My son is almost two, a really funny and interesting and independent kid who keeps growing into this really fantastic human dude. I love to watch him grow up and trust in his “programming” to guide him into whatever is next.
And yet we keep hitting these periods of frustration and stubbornness, he and I. Each time, I’ve felt like every chance of joy was being sucked out showdown by frustrating showdown. Our relationship becomes tense and anxious and while I suspect he enjoys the oncoming battles, I find them soul-sapping. I become a parent I don’t want to be with a child I can’t connect to.
My husband has saved us each time, swooping in to take over whichever transition period we’re battling over until it’s settled and all is well, leaving me feeling guilty and relieved and so grateful for myself and my son that he has two cohabiting parents.
I want to do better, though. Each time I read books and google for solutions and end up, well, where I began, but I do it because I believe in growth and learning and trying to do better.
This time we’re struggling with potty time. My son wears underwear and uses the potty at school, but owing to laziness, we’ve not been consistent with potty time at home. We know he’s capable of understanding and using the potty, but it’s turned into a battle of wills. He just doesn’t want to go! Once there, he’ll use it and be proud of himself, but going to the potty is a disaster.
We’ve tried sticking to a schedule (so now he pitches a fit at regular intervals), getting rid of pull-ups so he’ll feel the wetness (which he doesn’t seem to mind) and rewarding with M&M’s (stupid: sugar spikes don’t help) and stickers (a nice treat but not one that overwhelms his unwillingness to stop what he’s doing to go potty).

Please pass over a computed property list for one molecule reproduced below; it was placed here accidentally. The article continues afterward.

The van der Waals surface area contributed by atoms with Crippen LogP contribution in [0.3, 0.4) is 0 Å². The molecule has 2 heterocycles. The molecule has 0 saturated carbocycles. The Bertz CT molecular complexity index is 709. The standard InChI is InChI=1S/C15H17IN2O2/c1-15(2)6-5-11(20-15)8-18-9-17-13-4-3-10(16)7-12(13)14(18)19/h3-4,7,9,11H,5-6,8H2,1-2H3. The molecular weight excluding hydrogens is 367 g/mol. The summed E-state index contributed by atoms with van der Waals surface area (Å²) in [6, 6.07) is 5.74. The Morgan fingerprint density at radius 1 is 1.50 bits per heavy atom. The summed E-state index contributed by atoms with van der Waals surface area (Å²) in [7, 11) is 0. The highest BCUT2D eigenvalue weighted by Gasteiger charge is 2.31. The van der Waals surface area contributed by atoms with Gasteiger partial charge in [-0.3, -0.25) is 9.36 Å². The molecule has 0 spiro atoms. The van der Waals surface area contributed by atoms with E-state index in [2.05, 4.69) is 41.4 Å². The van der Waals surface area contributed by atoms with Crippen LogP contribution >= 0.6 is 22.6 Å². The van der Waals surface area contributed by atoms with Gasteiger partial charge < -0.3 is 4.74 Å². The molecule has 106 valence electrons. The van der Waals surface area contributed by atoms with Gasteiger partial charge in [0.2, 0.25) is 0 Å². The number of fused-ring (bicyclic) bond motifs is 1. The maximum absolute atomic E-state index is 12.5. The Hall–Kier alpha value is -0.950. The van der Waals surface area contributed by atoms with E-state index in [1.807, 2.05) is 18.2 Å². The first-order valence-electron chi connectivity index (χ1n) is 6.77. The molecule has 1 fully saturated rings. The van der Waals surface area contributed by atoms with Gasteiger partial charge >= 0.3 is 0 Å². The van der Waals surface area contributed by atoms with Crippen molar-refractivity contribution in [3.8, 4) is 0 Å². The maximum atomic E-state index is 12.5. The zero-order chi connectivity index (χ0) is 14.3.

So I did what I do: I retreated to a coffee shop for an hour of quiet time with a new book, a cup of coffee and my journal. The book seemed a little hippie but I delved in and had an epiphany:
I’m struggling with the new potty schedule because while I value Javi’s independence and choices, I’ve chosen to potty train all at once, on my schedule and because I said so, without his cooperation. Despite my own values, I’m trying to bribe and declare and insist — all in frustration — so of course it’s not working. It wouldn’t work on me! In my life, with my team, I make decisions but I do so based on input, and it’s important to me that I incorporate the thoughts and opinions of the people being affected by the choice. I’m willing to decide, but I do it with them.
Now, he’s a kid, and my job as a parent is to help him deal with life, and in life you don’t always get to do what you want. Sometimes you do things because you have to — because those are the rules, because that’s what being civilized means, because it’s for your own good — but you always, always, always have choices in how you handle change. Handling it elegantly is often easier, but more important is to know we’re choosing to be gracious about it or not.
My job as a parent, then, is to decide what options he has and then let him choose freely. If I do it right, he’ll learn about choosing and consequences and impact. He’ll learn that taking advice can save you discomfort. He’ll learn to clean up after his own messes.
So, maybe his choice is to pitch a fit every time we have to go to the potty. He gets to decide! What’s the lesson? That he can fight with mama or not, and not is less miserable. Unfortunately, he’s in the development phase where he wants to be in control because he’s suddenly realized it’s an option, so not fighting with mama isn’t as deep a desire as learning what control means.
Maybe the better options to offer are to go or not go, and if he doesn’t go, he pees and gets uncomfortable and has to clean it up. I like this lesson better, despite the messiness we’re likely to encounter. It’s in line with my values (having choices and owning them, being independent, cleaning up after ourselves, letting him learn things himself) and feels like something in which we can succeed.
Whew, I feel better.